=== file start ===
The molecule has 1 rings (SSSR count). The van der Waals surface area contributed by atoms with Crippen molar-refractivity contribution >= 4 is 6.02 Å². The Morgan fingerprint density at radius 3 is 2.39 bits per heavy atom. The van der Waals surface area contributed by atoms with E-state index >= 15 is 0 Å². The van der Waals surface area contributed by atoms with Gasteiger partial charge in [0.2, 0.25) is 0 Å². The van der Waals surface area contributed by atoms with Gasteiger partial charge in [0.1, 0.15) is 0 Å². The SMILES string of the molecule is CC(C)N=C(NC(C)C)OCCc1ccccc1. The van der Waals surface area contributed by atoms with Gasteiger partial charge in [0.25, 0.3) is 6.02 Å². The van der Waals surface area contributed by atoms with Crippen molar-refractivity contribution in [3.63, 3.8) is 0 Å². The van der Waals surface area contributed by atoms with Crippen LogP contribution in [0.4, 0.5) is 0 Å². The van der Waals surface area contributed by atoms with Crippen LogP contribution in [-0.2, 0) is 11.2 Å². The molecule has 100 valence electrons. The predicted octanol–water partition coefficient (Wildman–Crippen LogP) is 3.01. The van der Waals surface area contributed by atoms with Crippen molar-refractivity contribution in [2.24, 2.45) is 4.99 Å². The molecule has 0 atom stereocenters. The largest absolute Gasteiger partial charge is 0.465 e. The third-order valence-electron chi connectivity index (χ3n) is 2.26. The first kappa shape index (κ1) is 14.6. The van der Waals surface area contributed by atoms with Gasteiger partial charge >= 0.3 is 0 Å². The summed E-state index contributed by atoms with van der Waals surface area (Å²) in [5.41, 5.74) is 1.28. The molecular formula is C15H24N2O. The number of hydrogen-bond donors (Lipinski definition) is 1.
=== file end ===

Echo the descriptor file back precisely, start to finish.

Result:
The molecule has 1 rings (SSSR count). The van der Waals surface area contributed by atoms with Crippen molar-refractivity contribution >= 4 is 6.02 Å². The Morgan fingerprint density at radius 3 is 2.39 bits per heavy atom. The van der Waals surface area contributed by atoms with E-state index >= 15 is 0 Å². The van der Waals surface area contributed by atoms with Gasteiger partial charge in [0.2, 0.25) is 0 Å². The van der Waals surface area contributed by atoms with Gasteiger partial charge in [0.1, 0.15) is 0 Å². The SMILES string of the molecule is CC(C)N=C(NC(C)C)OCCc1ccccc1. The van der Waals surface area contributed by atoms with Gasteiger partial charge in [0.25, 0.3) is 6.02 Å². The van der Waals surface area contributed by atoms with Crippen molar-refractivity contribution in [3.63, 3.8) is 0 Å². The van der Waals surface area contributed by atoms with Crippen LogP contribution in [0.4, 0.5) is 0 Å². The van der Waals surface area contributed by atoms with Crippen LogP contribution in [-0.2, 0) is 11.2 Å². The molecule has 100 valence electrons. The predicted octanol–water partition coefficient (Wildman–Crippen LogP) is 3.01. The van der Waals surface area contributed by atoms with Crippen molar-refractivity contribution in [2.24, 2.45) is 4.99 Å². The molecule has 0 atom stereocenters. The largest absolute Gasteiger partial charge is 0.465 e. The third-order valence-electron chi connectivity index (χ3n) is 2.26. The first kappa shape index (κ1) is 14.6. The van der Waals surface area contributed by atoms with Gasteiger partial charge >= 0.3 is 0 Å². The summed E-state index contributed by atoms with van der Waals surface area (Å²) in [5.41, 5.74) is 1.28. The molecular formula is C15H24N2O. The number of hydrogen-bond donors (Lipinski definition) is 1.